Get ready for more snow.
Dennis Phillips, a meteorologist for the National Weather Service in Grand Junction, said Wednesday will offer a bit of respite for residents in Southwest Colorado digging out of a snowstorm that lasted from Monday and into much of Tuesday.
But snowfall is expected to start up again Wednesday evening, and forecasters are saying Thursday could bring another round of significant snow accumulation to the region.
“There could be big-time snow Thursday into Thursday night,” Phillips said.
Southwest Colorado, reeling from drought since fall 2017, could use the snow.
As of Tuesday, snowpack in the Animas, Dolores, San Juan and San Miguel basins was at 118 percent of historic averages. And a weather gauge at the Durango-La Plata County Airport has recorded 3.41 inches of precipitation since Jan. 1, nearly 2 inches above the historic average.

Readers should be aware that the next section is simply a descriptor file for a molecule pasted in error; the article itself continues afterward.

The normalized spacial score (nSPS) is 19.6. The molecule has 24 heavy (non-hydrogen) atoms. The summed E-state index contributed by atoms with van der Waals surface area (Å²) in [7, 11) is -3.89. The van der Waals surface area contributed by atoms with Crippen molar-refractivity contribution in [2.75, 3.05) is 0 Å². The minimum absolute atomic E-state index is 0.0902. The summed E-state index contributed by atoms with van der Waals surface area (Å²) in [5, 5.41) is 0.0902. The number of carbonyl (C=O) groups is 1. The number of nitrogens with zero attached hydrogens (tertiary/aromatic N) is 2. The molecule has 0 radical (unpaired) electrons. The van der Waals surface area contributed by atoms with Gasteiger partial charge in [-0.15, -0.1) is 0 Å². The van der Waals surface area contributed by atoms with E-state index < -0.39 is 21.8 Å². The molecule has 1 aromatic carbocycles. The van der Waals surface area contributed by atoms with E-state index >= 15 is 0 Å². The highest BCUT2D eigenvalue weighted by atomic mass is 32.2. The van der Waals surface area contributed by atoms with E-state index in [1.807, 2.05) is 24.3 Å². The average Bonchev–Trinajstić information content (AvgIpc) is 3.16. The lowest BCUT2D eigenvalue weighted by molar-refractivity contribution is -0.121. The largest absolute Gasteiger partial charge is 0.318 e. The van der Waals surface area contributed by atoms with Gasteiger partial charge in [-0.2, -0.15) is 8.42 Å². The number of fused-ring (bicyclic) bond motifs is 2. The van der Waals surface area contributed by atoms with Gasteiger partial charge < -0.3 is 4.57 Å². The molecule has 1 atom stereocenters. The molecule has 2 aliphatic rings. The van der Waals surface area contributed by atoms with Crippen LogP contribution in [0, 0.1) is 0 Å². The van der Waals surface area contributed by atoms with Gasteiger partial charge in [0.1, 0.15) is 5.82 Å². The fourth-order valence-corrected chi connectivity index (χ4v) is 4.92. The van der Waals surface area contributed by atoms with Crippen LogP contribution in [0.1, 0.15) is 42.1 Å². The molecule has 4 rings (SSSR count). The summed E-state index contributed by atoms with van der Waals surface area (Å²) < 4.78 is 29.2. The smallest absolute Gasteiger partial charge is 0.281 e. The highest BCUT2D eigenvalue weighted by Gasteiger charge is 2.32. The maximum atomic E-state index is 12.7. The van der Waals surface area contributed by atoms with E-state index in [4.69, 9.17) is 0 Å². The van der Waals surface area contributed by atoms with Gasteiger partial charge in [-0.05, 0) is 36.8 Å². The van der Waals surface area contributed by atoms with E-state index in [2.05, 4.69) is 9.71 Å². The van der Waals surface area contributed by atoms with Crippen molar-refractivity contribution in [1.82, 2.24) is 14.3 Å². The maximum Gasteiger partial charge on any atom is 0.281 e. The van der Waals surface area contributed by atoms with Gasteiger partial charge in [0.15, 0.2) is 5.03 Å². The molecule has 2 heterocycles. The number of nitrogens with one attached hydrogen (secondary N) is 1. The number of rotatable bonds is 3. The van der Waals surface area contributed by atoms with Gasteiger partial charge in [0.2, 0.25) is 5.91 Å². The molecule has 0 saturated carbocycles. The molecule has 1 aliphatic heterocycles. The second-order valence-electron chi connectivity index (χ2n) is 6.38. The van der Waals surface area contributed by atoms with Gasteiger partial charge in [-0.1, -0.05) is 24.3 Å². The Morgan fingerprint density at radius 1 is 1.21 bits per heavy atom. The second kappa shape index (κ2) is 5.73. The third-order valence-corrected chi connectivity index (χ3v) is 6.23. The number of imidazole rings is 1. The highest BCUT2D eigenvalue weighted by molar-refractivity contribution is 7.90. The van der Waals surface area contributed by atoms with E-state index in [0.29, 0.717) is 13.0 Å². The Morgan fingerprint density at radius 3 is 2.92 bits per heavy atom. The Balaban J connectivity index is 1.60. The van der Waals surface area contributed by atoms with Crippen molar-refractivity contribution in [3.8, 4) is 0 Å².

But the region remains in an extreme drought, and despite the welcome snow, this winter is well below snowpack during the 2016-17 winter season.
Susan Behery, a hydraulic engineer for the Bureau of Reclamation, said it will likely take snowpack hitting 150 percent of historic averages to refill Vallecito Reservoir.
Colorado Snowpack Feb. 19
“Even though it feels like a really great year so far, it’s about average,” Behery said. “But because the last decade has been so dry, it just feels really good to have average.”
Drought issues aside, the constant snow is taking a toll on local resources.
“These storm blasts have been a challenge, for sure,” said John Palmer, Colorado Department of Transportation maintenance deputy superintendent. “Its been all hands on deck.”
Palmer said patrols are out on 24-hour operations – on rotating 12-hour shifts – and it will stay that way until dry road conditions return. CDOT also has some crew members overlap shifts to keep coverage consistent. Every equipment operator has been working or on call since Thursday, he said.